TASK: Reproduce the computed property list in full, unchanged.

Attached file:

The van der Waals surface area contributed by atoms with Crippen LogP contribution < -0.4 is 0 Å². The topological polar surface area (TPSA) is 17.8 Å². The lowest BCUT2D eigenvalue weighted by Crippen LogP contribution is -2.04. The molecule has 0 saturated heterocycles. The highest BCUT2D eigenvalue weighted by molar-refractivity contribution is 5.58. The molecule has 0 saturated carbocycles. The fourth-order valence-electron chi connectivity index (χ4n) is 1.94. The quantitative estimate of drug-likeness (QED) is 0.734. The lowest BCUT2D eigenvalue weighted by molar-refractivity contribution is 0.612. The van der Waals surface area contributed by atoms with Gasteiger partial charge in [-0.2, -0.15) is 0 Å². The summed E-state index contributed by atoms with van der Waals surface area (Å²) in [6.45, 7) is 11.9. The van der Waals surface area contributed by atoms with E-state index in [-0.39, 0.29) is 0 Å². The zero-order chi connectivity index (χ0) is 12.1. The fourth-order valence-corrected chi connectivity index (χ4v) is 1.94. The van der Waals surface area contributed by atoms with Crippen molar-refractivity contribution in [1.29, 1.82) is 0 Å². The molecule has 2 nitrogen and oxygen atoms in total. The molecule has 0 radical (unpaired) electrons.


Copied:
The van der Waals surface area contributed by atoms with Crippen LogP contribution < -0.4 is 0 Å². The topological polar surface area (TPSA) is 17.8 Å². The lowest BCUT2D eigenvalue weighted by Crippen LogP contribution is -2.04. The molecule has 0 saturated heterocycles. The highest BCUT2D eigenvalue weighted by molar-refractivity contribution is 5.58. The molecule has 0 saturated carbocycles. The fourth-order valence-electron chi connectivity index (χ4n) is 1.94. The quantitative estimate of drug-likeness (QED) is 0.734. The lowest BCUT2D eigenvalue weighted by molar-refractivity contribution is 0.612. The van der Waals surface area contributed by atoms with Gasteiger partial charge in [-0.2, -0.15) is 0 Å². The summed E-state index contributed by atoms with van der Waals surface area (Å²) in [6.45, 7) is 11.9. The van der Waals surface area contributed by atoms with E-state index in [-0.39, 0.29) is 0 Å². The zero-order chi connectivity index (χ0) is 12.1. The fourth-order valence-corrected chi connectivity index (χ4v) is 1.94. The van der Waals surface area contributed by atoms with Crippen molar-refractivity contribution in [1.29, 1.82) is 0 Å². The molecule has 2 nitrogen and oxygen atoms in total. The molecule has 0 radical (unpaired) electrons.